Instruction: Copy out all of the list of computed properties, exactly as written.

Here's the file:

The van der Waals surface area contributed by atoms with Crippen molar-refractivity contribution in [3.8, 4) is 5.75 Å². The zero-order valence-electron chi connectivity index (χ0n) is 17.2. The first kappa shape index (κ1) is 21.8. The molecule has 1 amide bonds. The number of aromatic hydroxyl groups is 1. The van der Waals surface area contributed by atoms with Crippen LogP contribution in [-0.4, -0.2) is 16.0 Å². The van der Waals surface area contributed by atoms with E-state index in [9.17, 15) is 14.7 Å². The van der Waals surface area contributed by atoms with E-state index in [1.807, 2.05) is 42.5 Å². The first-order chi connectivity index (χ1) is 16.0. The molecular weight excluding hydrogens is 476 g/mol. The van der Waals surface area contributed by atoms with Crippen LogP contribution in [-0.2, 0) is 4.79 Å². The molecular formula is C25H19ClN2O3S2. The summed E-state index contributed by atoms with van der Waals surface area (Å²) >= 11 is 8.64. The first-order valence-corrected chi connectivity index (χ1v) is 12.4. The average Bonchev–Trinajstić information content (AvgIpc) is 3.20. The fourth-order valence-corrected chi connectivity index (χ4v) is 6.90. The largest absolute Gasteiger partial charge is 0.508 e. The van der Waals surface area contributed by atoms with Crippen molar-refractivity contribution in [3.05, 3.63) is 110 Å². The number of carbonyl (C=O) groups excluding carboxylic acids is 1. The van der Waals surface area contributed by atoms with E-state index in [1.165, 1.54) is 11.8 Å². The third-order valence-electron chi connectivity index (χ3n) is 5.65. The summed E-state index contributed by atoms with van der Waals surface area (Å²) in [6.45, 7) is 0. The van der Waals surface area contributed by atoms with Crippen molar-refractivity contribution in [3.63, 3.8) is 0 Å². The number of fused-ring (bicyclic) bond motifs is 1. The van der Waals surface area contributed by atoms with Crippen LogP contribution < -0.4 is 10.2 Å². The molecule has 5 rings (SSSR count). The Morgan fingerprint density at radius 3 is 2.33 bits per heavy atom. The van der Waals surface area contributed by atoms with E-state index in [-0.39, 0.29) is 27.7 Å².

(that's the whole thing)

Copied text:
The van der Waals surface area contributed by atoms with Crippen molar-refractivity contribution in [3.8, 4) is 5.75 Å². The zero-order valence-electron chi connectivity index (χ0n) is 17.2. The first kappa shape index (κ1) is 21.8. The molecule has 1 amide bonds. The number of aromatic hydroxyl groups is 1. The van der Waals surface area contributed by atoms with Crippen LogP contribution in [-0.4, -0.2) is 16.0 Å². The van der Waals surface area contributed by atoms with E-state index in [9.17, 15) is 14.7 Å². The van der Waals surface area contributed by atoms with E-state index in [1.807, 2.05) is 42.5 Å². The first-order chi connectivity index (χ1) is 16.0. The molecular weight excluding hydrogens is 476 g/mol. The van der Waals surface area contributed by atoms with Crippen LogP contribution in [-0.2, 0) is 4.79 Å². The molecular formula is C25H19ClN2O3S2. The summed E-state index contributed by atoms with van der Waals surface area (Å²) >= 11 is 8.64. The first-order valence-corrected chi connectivity index (χ1v) is 12.4. The average Bonchev–Trinajstić information content (AvgIpc) is 3.20. The fourth-order valence-corrected chi connectivity index (χ4v) is 6.90. The largest absolute Gasteiger partial charge is 0.508 e. The van der Waals surface area contributed by atoms with Crippen molar-refractivity contribution in [3.05, 3.63) is 110 Å². The number of carbonyl (C=O) groups excluding carboxylic acids is 1. The van der Waals surface area contributed by atoms with E-state index in [1.165, 1.54) is 11.8 Å². The third-order valence-electron chi connectivity index (χ3n) is 5.65. The summed E-state index contributed by atoms with van der Waals surface area (Å²) in [6.45, 7) is 0. The van der Waals surface area contributed by atoms with Crippen molar-refractivity contribution in [3.63, 3.8) is 0 Å². The number of fused-ring (bicyclic) bond motifs is 1. The van der Waals surface area contributed by atoms with Crippen LogP contribution < -0.4 is 10.2 Å². The molecule has 5 rings (SSSR count). The Morgan fingerprint density at radius 3 is 2.33 bits per heavy atom. The van der Waals surface area contributed by atoms with E-state index in [-0.39, 0.29) is 27.7 Å².